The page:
Sensory Garden Poetry

Published January 29, 2013 | Updated November 12, 2015
Subject: English, Science
Season: Winter, Spring, Summer, Fall
Place of Learning: Garden, Academic Classroom
Resource Type: Lessons
Grade Level: Grade 3, Grade 4, Grade 5
Uploaded by:
Kat Radune
Program Affiliations:

In this lesson students will explore garden objects using their five senses, write descriptive words or phrases about each object, and collaborate to make group list poems.


 Students will be able to:

  • Explore garden items using their five senses.
  • Describe each item using descriptive language.
  • Work with a group to sort and arrange all class members’ poetry into a list poem.

 Students will:

  • Observe garden objects and write descriptive words or phrases about them.
  • Work as a group to compile a list poem.
  • Share their compiled poems with the entire class.

Four stations, each with:

  • One tangible garden object (soil, carrot, lavender, kale leaf, etc.)
  • Paper
  • Pencils
  • Paper bag at each station
  • Gather materials and set up four stations.
  1.  Ask students to raise their hands if they consider themselves scientists? Poets? Explain that by the end of the lesson, all students will have gained some basic skills that will make them into scientists and poets.
  2. Discuss what it means to be a scientist on the most basic level (you must have observation skills). Discuss what it means to be a poet (you must be able to describe things, using descriptive language).
  3. Tell students they will all become scientists and poets today, exploring objects from the garden using their five senses and writing down descriptive words or phrases about each object. Review what the five senses are and how they can be used to explore objects.
  4. Explain to students that they will travel in groups, round robin style, to four different stations. At each station they will explore the object and think of a unique word, phrase, or simile (depending upon challenge level for class) to write down. Even though they are traveling in a group, each person is responsible for writing down their own observations.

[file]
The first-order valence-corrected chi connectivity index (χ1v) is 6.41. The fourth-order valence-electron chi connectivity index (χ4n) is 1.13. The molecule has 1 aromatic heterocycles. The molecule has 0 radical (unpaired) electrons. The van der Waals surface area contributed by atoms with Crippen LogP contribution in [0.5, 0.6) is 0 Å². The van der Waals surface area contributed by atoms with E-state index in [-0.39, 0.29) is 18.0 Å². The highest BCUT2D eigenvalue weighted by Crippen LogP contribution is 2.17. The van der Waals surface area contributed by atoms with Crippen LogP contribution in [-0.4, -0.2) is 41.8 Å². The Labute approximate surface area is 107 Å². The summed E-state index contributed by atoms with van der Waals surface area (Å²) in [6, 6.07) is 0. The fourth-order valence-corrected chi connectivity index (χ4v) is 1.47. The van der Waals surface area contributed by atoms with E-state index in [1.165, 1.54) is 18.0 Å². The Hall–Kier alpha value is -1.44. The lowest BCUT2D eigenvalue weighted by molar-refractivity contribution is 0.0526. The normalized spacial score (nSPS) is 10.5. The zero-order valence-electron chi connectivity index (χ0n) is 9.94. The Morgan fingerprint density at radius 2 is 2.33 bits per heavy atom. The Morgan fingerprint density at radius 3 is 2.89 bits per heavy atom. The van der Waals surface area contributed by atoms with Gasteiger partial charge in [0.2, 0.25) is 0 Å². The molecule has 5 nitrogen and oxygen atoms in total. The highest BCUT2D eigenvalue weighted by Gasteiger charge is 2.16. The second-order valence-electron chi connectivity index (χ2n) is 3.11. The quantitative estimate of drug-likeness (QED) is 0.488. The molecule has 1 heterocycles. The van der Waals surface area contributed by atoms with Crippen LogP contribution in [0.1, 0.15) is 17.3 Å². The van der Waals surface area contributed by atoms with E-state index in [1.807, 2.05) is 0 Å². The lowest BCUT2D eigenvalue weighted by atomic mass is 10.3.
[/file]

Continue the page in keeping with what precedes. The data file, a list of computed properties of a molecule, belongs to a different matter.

5. Discuss the difference between fact and opinion- the carrot could be observed as orange (fact), but could also be observed as the most lovely smelling thing in the world (opinion). Remind students that because this is both a Language Arts and Science activity, their observations will be both scientific and poetic, and therefore a mix of fact and opinion.
  6. Depending on the group, challenge students to write either one descriptive word, a phrase, or use a simile to describe the object. Tell students to place their papers in the bag before leaving the station.
  7. After all station rotations, assign each group the task of opening a bag and reading through all of their classmates’ poetry. Each group will be in charge of arranging one of the poems in the order they agree upon, including all class members’ contributions.
  8. Once poetry is arranged, have students either rewrite the poem, or glue the original papers onto a larger sheet (depending on time limitations and possible editing needs).
  9. Meet as a group and read poems aloud. Ask for feedback on the observation, writing, and collaboration process.


Great way to bring writing into the garden. I did this with my students focusing on soil. Lots of fun

2 years ago

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